A cobalt blue dragon named Yun Hsiang is the latest addition to the Albany Historic Carousel & Museum's menagerie. The sculpture, sponsored by longtime carousel benefactors David and Cecilia Gore, was installed on Saturday.
It took more than eight years to carve, two years to paint and its installation planned for last year was put on hold thanks to the COVID-19 pandemic. All told, it’s been more than 13 years from the time the sculpture was envisioned to the time it was hammered into place last weekend.
It seemed almost like an understatement when carousel executive director Peggy Burris said, “This has been a long time coming.”
Yun Hsiang is the 37th animal to be installed on the historic carousel, and volunteers and staffers had a bit of prep work to do on Saturday before the dragon could take his place on the inner track of the platform. Holes had to be measured and screwed into the brass pole, and it took some careful finagling to get the tall creature upright — without breaking any of the numerous glass light bulbs that dot the carousel structure; or, heaven forbid, damaging one of his new neighbors on the carousel track.
Once the sculpture was upright, volunteers stacked wooden blocks below the stirrups and then Rick Barnett, a local who’s helped with several installations, got up on a ladder to screw and hammer in the rods that hold the dragon’s poles firmly into the clamps up top.
After a momentous test run, the dragon’s donors got free joyrides before the carousel opened to the public. Cecilia reverted back to a little kid while she giddily bobbed up and down atop the dragon as the carousel spun.
It’s normal for anyone to look child-like when riding on a carousel, but Cecilia has a special childhood connection to this animal in particular.
The Gores, who live in Corvallis, have been supporters of the historic carousel for decades. Their names can even be found on the walls of the building itself, high up toward the rafters in a place of honor reserved for people and businesses who donate large sums to the organization.
But Yun Hsiang is a symbolic addition for the Gores since its name, Yun, was Cecilia’s maiden name when she grew up — in China and then Taiwan — and the Chinese character found on the pearl that the dragon clutches is actually a physical representation of her maiden name. Hsiang means, “harmony” and the symbolism of the dragon, both in Chinese culture and in the hopes of the Gores when they donated it, is to promote friendship and unity.
“The creation of something beautiful is always worthwhile,” said Cecilia Gore of why they sponsored the new installation. “Our hope is that it will make the world brighter and more enchanting for children.”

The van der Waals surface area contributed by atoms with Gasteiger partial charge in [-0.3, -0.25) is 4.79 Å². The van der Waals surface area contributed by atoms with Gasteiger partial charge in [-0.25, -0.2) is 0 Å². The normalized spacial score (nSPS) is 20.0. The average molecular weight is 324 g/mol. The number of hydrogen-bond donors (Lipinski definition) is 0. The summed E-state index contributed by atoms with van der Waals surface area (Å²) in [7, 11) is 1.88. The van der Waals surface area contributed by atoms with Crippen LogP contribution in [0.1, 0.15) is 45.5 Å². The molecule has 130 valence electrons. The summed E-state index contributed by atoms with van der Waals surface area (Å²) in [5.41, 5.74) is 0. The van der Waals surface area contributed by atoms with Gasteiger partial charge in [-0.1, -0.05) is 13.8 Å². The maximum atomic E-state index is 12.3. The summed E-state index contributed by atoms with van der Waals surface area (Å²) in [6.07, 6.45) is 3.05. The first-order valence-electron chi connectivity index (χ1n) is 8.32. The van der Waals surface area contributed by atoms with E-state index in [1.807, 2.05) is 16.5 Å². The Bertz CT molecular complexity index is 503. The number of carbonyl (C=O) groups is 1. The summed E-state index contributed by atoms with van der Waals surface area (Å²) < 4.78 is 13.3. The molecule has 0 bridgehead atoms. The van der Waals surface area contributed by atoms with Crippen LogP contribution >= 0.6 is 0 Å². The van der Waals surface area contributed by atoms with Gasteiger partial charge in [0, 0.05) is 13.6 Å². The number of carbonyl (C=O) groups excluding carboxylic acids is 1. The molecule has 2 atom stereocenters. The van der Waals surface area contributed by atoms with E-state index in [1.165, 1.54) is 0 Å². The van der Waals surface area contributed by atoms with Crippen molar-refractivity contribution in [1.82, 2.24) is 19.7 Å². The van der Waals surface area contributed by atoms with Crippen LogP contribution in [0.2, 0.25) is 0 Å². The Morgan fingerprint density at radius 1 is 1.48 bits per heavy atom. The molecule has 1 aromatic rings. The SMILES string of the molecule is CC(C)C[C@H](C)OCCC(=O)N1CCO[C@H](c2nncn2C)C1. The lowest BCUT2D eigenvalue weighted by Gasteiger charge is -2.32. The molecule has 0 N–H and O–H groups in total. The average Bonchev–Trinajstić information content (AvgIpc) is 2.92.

Special elements are prevalent in every sculpture at the carousel and unique components often represent something personal to the people who paid for the materials, labor and installation.
Daisy, the baby African elephant, for instance, has a little mouse friend sitting on her trunk. He’s singing from a little song-book, and musical notes can be seen lining the elephant’s decorative blanket. That’s because the donating family, The Mikkelsons, wanted some elements of their sculpture to reference their passion for music.
“They reflect the importance of music in the Mikkelsons’ lives and the great joy they have experienced through music,” the bio for this sculpture at the carousel reads.
Volunteers not only helped to make the installation a special occasion, they even fashioned the dragon itself. Yun Hsiang was carved, over more than eight years, by Lee Perigo, who also carved the Chinook salmon and parts of Kiwi, the circus horse.
He said he got into wood carving in the early 1990s and decided he’d donate his skills as a volunteer for the carousel back in 2003.
“I did it mostly because I was retired,” he said. “It seemed like a good project to work on. Since then, it has been amazing to see the public response to what we’ve done here.”
The dragon was painted by a team of three volunteer painters, which took two years. If that seems like a long time it’s because the painting has to be done with a time-consuming process called stippling where the painters don’t use brush strokes and instead dab the oil paint with tiny brushes onto specific points all over the dragon’s scales, claws and fangs.
As the paint dries, the little bubbles of color literally pop, resulting in a vibrant and unblemished appearance instead of a more textured style that comes from traditional painting.
“You won’t see any brush strokes on any of the animals,” said Kathryn Briggs, one of the three painters. “It took six weeks just to do the shading around the scales. It probably took seven coats and each has to dry before the next can be put on.”
Briggs, who’s volunteered at the carousel for 11 years, says that she enjoys letting the public know about all the little personal touches, not to mention the painstaking artistry, that goes into each and every one of the animals in the menagerie.
“It’s a great project to be a part of,” Briggs said. “It’s the happiest place to be.”
Troy Shinn covers healthcare, natural resources and the Linn County government. He can be reached at 541-812-6114 or email@example.com. He can be found on Twitter at @troydshinn.